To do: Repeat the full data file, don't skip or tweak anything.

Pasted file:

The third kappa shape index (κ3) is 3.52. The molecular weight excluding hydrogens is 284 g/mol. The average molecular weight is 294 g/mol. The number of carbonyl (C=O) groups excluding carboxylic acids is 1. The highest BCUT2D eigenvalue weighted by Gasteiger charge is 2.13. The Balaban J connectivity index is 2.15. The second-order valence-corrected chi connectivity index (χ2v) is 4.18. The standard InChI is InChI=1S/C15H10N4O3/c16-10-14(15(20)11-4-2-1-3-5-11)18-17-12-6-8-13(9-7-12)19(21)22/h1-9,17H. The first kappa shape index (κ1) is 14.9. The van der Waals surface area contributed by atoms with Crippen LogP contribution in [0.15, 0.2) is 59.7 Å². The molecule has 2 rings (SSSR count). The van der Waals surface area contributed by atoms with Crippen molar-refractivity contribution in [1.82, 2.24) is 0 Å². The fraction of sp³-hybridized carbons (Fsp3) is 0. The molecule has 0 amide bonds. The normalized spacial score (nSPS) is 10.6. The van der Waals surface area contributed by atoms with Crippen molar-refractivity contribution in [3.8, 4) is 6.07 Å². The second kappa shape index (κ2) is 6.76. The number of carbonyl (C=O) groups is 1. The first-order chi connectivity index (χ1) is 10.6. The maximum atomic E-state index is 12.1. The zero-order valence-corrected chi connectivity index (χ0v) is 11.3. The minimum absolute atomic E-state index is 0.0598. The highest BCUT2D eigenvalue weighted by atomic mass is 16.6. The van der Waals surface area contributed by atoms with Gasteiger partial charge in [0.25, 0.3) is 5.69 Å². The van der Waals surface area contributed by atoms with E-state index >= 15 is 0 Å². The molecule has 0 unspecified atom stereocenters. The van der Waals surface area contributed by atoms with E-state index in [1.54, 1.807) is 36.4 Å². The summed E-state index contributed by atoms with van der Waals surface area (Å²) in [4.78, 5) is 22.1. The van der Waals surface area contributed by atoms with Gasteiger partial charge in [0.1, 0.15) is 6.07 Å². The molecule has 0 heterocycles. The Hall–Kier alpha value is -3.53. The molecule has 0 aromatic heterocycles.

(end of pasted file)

The third kappa shape index (κ3) is 3.52. The molecular weight excluding hydrogens is 284 g/mol. The average molecular weight is 294 g/mol. The number of carbonyl (C=O) groups excluding carboxylic acids is 1. The highest BCUT2D eigenvalue weighted by Gasteiger charge is 2.13. The Balaban J connectivity index is 2.15. The second-order valence-corrected chi connectivity index (χ2v) is 4.18. The standard InChI is InChI=1S/C15H10N4O3/c16-10-14(15(20)11-4-2-1-3-5-11)18-17-12-6-8-13(9-7-12)19(21)22/h1-9,17H. The first kappa shape index (κ1) is 14.9. The van der Waals surface area contributed by atoms with Crippen LogP contribution in [0.15, 0.2) is 59.7 Å². The molecule has 2 rings (SSSR count). The van der Waals surface area contributed by atoms with Crippen molar-refractivity contribution in [1.82, 2.24) is 0 Å². The fraction of sp³-hybridized carbons (Fsp3) is 0. The molecule has 0 amide bonds. The normalized spacial score (nSPS) is 10.6. The van der Waals surface area contributed by atoms with Crippen molar-refractivity contribution in [3.8, 4) is 6.07 Å². The second kappa shape index (κ2) is 6.76. The number of carbonyl (C=O) groups is 1. The first-order chi connectivity index (χ1) is 10.6. The maximum atomic E-state index is 12.1. The zero-order valence-corrected chi connectivity index (χ0v) is 11.3. The minimum absolute atomic E-state index is 0.0598. The highest BCUT2D eigenvalue weighted by atomic mass is 16.6. The van der Waals surface area contributed by atoms with Gasteiger partial charge in [0.25, 0.3) is 5.69 Å². The van der Waals surface area contributed by atoms with E-state index >= 15 is 0 Å². The molecule has 0 unspecified atom stereocenters. The van der Waals surface area contributed by atoms with E-state index in [1.54, 1.807) is 36.4 Å². The summed E-state index contributed by atoms with van der Waals surface area (Å²) in [4.78, 5) is 22.1. The van der Waals surface area contributed by atoms with Gasteiger partial charge in [0.1, 0.15) is 6.07 Å². The molecule has 0 heterocycles. The Hall–Kier alpha value is -3.53. The molecule has 0 aromatic heterocycles.